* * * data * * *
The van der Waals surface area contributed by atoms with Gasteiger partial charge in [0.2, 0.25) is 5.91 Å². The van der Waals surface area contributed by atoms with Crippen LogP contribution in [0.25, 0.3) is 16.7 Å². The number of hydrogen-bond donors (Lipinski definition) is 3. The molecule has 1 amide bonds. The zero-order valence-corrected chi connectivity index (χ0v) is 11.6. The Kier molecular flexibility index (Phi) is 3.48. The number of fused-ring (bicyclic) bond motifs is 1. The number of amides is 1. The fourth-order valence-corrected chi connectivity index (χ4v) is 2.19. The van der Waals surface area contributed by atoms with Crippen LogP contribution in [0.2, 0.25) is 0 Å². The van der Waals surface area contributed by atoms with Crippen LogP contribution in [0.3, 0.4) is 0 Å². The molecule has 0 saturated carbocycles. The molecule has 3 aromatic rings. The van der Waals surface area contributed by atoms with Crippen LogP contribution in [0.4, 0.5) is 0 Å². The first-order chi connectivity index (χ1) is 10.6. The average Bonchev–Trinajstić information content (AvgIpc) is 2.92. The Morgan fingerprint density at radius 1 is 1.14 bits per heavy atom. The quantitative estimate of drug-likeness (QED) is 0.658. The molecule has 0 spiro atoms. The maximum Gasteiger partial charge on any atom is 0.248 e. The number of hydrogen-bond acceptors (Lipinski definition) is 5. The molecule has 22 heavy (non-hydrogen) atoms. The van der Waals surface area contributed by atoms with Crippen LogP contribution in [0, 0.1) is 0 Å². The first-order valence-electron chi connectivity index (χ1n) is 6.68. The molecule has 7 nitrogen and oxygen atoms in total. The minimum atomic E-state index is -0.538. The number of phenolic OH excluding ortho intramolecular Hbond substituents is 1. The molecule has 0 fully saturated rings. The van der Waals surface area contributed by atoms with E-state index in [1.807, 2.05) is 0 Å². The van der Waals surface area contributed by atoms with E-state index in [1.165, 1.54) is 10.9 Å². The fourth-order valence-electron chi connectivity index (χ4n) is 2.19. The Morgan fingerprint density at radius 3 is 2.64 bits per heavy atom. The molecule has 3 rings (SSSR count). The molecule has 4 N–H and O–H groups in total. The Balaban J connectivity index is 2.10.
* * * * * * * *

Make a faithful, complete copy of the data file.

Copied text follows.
The van der Waals surface area contributed by atoms with Gasteiger partial charge in [0.2, 0.25) is 5.91 Å². The van der Waals surface area contributed by atoms with Crippen LogP contribution in [0.25, 0.3) is 16.7 Å². The number of hydrogen-bond donors (Lipinski definition) is 3. The molecule has 1 amide bonds. The zero-order valence-corrected chi connectivity index (χ0v) is 11.6. The Kier molecular flexibility index (Phi) is 3.48. The number of fused-ring (bicyclic) bond motifs is 1. The number of amides is 1. The fourth-order valence-corrected chi connectivity index (χ4v) is 2.19. The van der Waals surface area contributed by atoms with Crippen LogP contribution in [0.2, 0.25) is 0 Å². The van der Waals surface area contributed by atoms with Crippen LogP contribution in [0.3, 0.4) is 0 Å². The molecule has 0 saturated carbocycles. The molecule has 3 aromatic rings. The van der Waals surface area contributed by atoms with Crippen LogP contribution in [0.4, 0.5) is 0 Å². The first-order chi connectivity index (χ1) is 10.6. The average Bonchev–Trinajstić information content (AvgIpc) is 2.92. The Morgan fingerprint density at radius 1 is 1.14 bits per heavy atom. The quantitative estimate of drug-likeness (QED) is 0.658. The molecule has 0 spiro atoms. The maximum Gasteiger partial charge on any atom is 0.248 e. The number of hydrogen-bond acceptors (Lipinski definition) is 5. The molecule has 22 heavy (non-hydrogen) atoms. The van der Waals surface area contributed by atoms with Crippen LogP contribution in [0, 0.1) is 0 Å². The first-order valence-electron chi connectivity index (χ1n) is 6.68. The molecule has 7 nitrogen and oxygen atoms in total. The minimum atomic E-state index is -0.538. The number of phenolic OH excluding ortho intramolecular Hbond substituents is 1. The molecule has 0 fully saturated rings. The van der Waals surface area contributed by atoms with E-state index in [1.807, 2.05) is 0 Å². The van der Waals surface area contributed by atoms with E-state index in [1.165, 1.54) is 10.9 Å². The fourth-order valence-electron chi connectivity index (χ4n) is 2.19. The Morgan fingerprint density at radius 3 is 2.64 bits per heavy atom. The molecule has 3 rings (SSSR count). The molecule has 4 N–H and O–H groups in total. The Balaban J connectivity index is 2.10.